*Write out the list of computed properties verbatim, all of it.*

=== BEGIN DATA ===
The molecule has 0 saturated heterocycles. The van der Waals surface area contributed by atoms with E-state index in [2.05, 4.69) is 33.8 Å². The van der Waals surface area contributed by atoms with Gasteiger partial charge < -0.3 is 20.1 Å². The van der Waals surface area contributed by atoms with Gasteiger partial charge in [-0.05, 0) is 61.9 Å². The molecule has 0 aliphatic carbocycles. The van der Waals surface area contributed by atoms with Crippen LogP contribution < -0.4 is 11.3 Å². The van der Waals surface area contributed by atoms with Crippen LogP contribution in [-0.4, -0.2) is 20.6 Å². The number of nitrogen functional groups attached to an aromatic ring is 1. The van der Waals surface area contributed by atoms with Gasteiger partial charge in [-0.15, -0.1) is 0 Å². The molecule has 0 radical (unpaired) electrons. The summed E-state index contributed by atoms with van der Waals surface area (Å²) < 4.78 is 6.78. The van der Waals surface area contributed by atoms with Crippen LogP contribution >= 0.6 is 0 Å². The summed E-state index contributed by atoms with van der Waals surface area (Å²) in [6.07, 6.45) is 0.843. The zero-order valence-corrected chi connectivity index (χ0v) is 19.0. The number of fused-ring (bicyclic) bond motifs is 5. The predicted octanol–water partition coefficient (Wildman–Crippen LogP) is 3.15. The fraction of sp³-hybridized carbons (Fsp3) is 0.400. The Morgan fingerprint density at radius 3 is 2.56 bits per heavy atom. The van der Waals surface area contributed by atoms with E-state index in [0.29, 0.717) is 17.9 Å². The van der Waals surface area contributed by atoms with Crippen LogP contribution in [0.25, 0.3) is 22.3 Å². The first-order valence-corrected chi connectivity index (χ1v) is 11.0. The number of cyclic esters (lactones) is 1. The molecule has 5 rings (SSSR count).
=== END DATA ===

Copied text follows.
The molecule has 0 saturated heterocycles. The van der Waals surface area contributed by atoms with E-state index in [2.05, 4.69) is 33.8 Å². The van der Waals surface area contributed by atoms with Gasteiger partial charge < -0.3 is 20.1 Å². The van der Waals surface area contributed by atoms with Gasteiger partial charge in [-0.05, 0) is 61.9 Å². The molecule has 0 aliphatic carbocycles. The van der Waals surface area contributed by atoms with Crippen LogP contribution < -0.4 is 11.3 Å². The van der Waals surface area contributed by atoms with Crippen LogP contribution in [-0.4, -0.2) is 20.6 Å². The number of nitrogen functional groups attached to an aromatic ring is 1. The van der Waals surface area contributed by atoms with Gasteiger partial charge in [-0.15, -0.1) is 0 Å². The molecule has 0 radical (unpaired) electrons. The summed E-state index contributed by atoms with van der Waals surface area (Å²) < 4.78 is 6.78. The van der Waals surface area contributed by atoms with Crippen LogP contribution >= 0.6 is 0 Å². The summed E-state index contributed by atoms with van der Waals surface area (Å²) in [6.07, 6.45) is 0.843. The zero-order valence-corrected chi connectivity index (χ0v) is 19.0. The number of fused-ring (bicyclic) bond motifs is 5. The predicted octanol–water partition coefficient (Wildman–Crippen LogP) is 3.15. The fraction of sp³-hybridized carbons (Fsp3) is 0.400. The Morgan fingerprint density at radius 3 is 2.56 bits per heavy atom. The van der Waals surface area contributed by atoms with E-state index in [0.29, 0.717) is 17.9 Å². The van der Waals surface area contributed by atoms with Crippen LogP contribution in [0.25, 0.3) is 22.3 Å². The first-order valence-corrected chi connectivity index (χ1v) is 11.0. The number of cyclic esters (lactones) is 1. The molecule has 5 rings (SSSR count).